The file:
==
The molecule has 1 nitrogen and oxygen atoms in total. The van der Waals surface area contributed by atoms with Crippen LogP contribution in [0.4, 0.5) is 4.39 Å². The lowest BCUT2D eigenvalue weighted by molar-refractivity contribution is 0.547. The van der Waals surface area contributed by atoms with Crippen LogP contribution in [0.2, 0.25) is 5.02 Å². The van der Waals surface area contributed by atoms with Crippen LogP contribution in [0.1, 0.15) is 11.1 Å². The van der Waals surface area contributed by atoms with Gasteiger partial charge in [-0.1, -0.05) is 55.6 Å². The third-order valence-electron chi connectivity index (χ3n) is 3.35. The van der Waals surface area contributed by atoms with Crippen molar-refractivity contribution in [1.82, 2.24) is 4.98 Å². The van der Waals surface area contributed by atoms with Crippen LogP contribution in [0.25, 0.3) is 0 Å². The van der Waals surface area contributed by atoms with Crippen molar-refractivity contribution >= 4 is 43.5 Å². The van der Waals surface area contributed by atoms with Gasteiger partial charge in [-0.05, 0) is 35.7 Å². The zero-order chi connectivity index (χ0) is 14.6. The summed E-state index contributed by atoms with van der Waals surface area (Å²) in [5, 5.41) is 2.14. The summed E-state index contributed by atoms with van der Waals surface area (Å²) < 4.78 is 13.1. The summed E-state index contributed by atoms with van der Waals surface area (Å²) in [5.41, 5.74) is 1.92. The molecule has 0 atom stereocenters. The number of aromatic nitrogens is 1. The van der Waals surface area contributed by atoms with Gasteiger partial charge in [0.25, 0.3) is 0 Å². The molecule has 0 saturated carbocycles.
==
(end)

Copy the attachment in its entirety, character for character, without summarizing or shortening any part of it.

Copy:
The molecule has 1 nitrogen and oxygen atoms in total. The van der Waals surface area contributed by atoms with Crippen LogP contribution in [0.4, 0.5) is 4.39 Å². The lowest BCUT2D eigenvalue weighted by molar-refractivity contribution is 0.547. The van der Waals surface area contributed by atoms with Crippen LogP contribution in [0.2, 0.25) is 5.02 Å². The van der Waals surface area contributed by atoms with Crippen LogP contribution in [0.1, 0.15) is 11.1 Å². The van der Waals surface area contributed by atoms with Gasteiger partial charge in [-0.1, -0.05) is 55.6 Å². The third-order valence-electron chi connectivity index (χ3n) is 3.35. The van der Waals surface area contributed by atoms with Crippen molar-refractivity contribution in [1.82, 2.24) is 4.98 Å². The van der Waals surface area contributed by atoms with Crippen LogP contribution in [0.25, 0.3) is 0 Å². The van der Waals surface area contributed by atoms with Crippen molar-refractivity contribution >= 4 is 43.5 Å². The van der Waals surface area contributed by atoms with Gasteiger partial charge in [-0.05, 0) is 35.7 Å². The zero-order chi connectivity index (χ0) is 14.6. The summed E-state index contributed by atoms with van der Waals surface area (Å²) in [5, 5.41) is 2.14. The summed E-state index contributed by atoms with van der Waals surface area (Å²) < 4.78 is 13.1. The summed E-state index contributed by atoms with van der Waals surface area (Å²) in [5.41, 5.74) is 1.92. The molecule has 0 atom stereocenters. The number of aromatic nitrogens is 1. The van der Waals surface area contributed by atoms with Gasteiger partial charge in [0.25, 0.3) is 0 Å². The molecule has 0 saturated carbocycles.